Posted on | October 21, 2014
Written by | Jeffery Lindenmuth
Panama’s notoriety last century was dominated by the ambitious canal (opened in 1914) that connects the Atlantic and Pacific oceans. Today the nation is drawing attention for other reasons, among them Ron Abuelo, an aged rum whose roots date back to the decade when the canal was still being built—and which is highly regarded in its homeland of Panama. With the U.S. one of their most important markets, the Ron Abuelo brand has been making its name in more than 35 countries, growing from 5,000 cases exported up to 1 million, in just 10 years.
Founded in 1908 by Don José Varela Blanco, a young Spanish immigrant, Varela Hermanos S.A remains a family endeavor with Luis J. Varela Jr., grandson of the founder, as the current CEO. “My grandfather founded a sugar mill and evolved from sugar to become a producer of spirits. That sugarcane background is something that remains important to what we do today,” explains Varela, noting that all Ron Abuelo rums utilize fresh sugar cane juice in addition to the more popular molasses.
Age Yields Beauty
The real hallmark of Varela Hermanos and Ron Abuelo, however, is expertise as producers of fine, aged rums. “Other producers generally manufacture different types of rums: white, spiced, flavors. We set out to fulfill the potential of aged rum,” says Varela.
Where other rum brands might culminate their collection in an añejo (literally “old”), this is where the Ron Abuelo line begins. “Everything we know about producing aged rum is apparent in Ron Abuelo Añejo,” says Varela. “It is mostly aged four to five years, but also utilizes our stock of very old rums, some going back 30 to 40 years.” Nurturing rums to this stately age in a tropical climate requires no small expenditure of time and money. A typical barrel can lose 8-10% of its liquid annually due to evaporation, according to Varela. The results, however, are worth the effort.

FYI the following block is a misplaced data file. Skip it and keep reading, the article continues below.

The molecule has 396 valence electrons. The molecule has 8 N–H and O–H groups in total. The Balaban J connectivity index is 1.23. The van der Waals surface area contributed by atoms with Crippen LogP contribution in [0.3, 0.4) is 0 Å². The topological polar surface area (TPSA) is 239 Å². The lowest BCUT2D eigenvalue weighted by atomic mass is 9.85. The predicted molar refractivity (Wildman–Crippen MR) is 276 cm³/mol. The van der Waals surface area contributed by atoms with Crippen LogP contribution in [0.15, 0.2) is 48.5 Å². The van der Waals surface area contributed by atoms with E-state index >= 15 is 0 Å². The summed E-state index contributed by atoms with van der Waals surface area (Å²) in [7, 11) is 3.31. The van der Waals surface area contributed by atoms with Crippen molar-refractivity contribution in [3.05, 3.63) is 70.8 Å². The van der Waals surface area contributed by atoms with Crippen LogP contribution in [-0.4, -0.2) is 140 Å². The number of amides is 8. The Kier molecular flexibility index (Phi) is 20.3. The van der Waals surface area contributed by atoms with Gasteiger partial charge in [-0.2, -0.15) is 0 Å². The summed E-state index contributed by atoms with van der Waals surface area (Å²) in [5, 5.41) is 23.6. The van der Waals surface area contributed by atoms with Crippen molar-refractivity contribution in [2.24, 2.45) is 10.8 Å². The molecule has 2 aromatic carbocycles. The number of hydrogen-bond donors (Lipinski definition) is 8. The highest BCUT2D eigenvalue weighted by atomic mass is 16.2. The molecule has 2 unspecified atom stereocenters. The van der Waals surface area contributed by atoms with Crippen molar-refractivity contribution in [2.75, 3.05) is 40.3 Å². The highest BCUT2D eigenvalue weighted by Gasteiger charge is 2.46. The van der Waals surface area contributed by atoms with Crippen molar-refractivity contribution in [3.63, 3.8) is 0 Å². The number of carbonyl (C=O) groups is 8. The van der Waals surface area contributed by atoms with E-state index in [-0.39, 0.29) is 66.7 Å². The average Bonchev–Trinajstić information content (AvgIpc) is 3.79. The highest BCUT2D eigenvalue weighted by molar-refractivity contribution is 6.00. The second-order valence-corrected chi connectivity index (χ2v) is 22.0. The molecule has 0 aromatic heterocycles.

Abuelo also produces two age-statement rums: Ron Abuelo Añejo 7 Years and Ron Abuelo Añejo 12 Years. “The process takes every year of that age statement and more!” beams Varela. “When I think about the Ron Abuelo 12 Years that will be enjoyed 12 years from now, the bulk of that blend is already in barrels today.” At the apex of Ron Abuelo is Centuria, a prestige blend introduced in 2008 for their 100th anniversary. “People thought I was crazy, because $125 was a groundbreaking price for rum. But that is what it costs to produce a rum of this complexity and quality,” says Varela.
In contrast to other elite aged spirits, Varela believes aged rum holds special appeal for its versatility—able to comfortably go places that other aged spirits traditionally do not. “It is exciting to see what has happened with single-malts and fine tequilas. But the advantage of aged rum is it is much easier to mix,” says Varela. “I love to enjoy the Abuelo 12 Years neat and on-the-rocks, but you can also make a dirty mojito or original cocktail with it. For this reason, I think aged rum can be even bigger.”
With the popularity of rum in the U.S. and the current embrace of brown spirits, Varela believes the time is right for aged rum. “There are very large categories like spiced rum that are full of young consumers. But they will not stay there forever and are positioned to go more premium,” he explains. It’s a story that has already played out in markets like Spain, historically a white rum market, where consumers have come to embrace aged rum.
While the liquid is firmly rooted in tradition, Ron Abuelo is using means to spread word about their rums. A Facebook campaign invites fans to submit their “Wise Comments” on different topics, for instance. And Ron Abuelo’s current call-to-action message, “Enjoy the Experience,” presents a compelling invitation to spirits lovers to seek out these prestigious and respectful aged rums from Panama.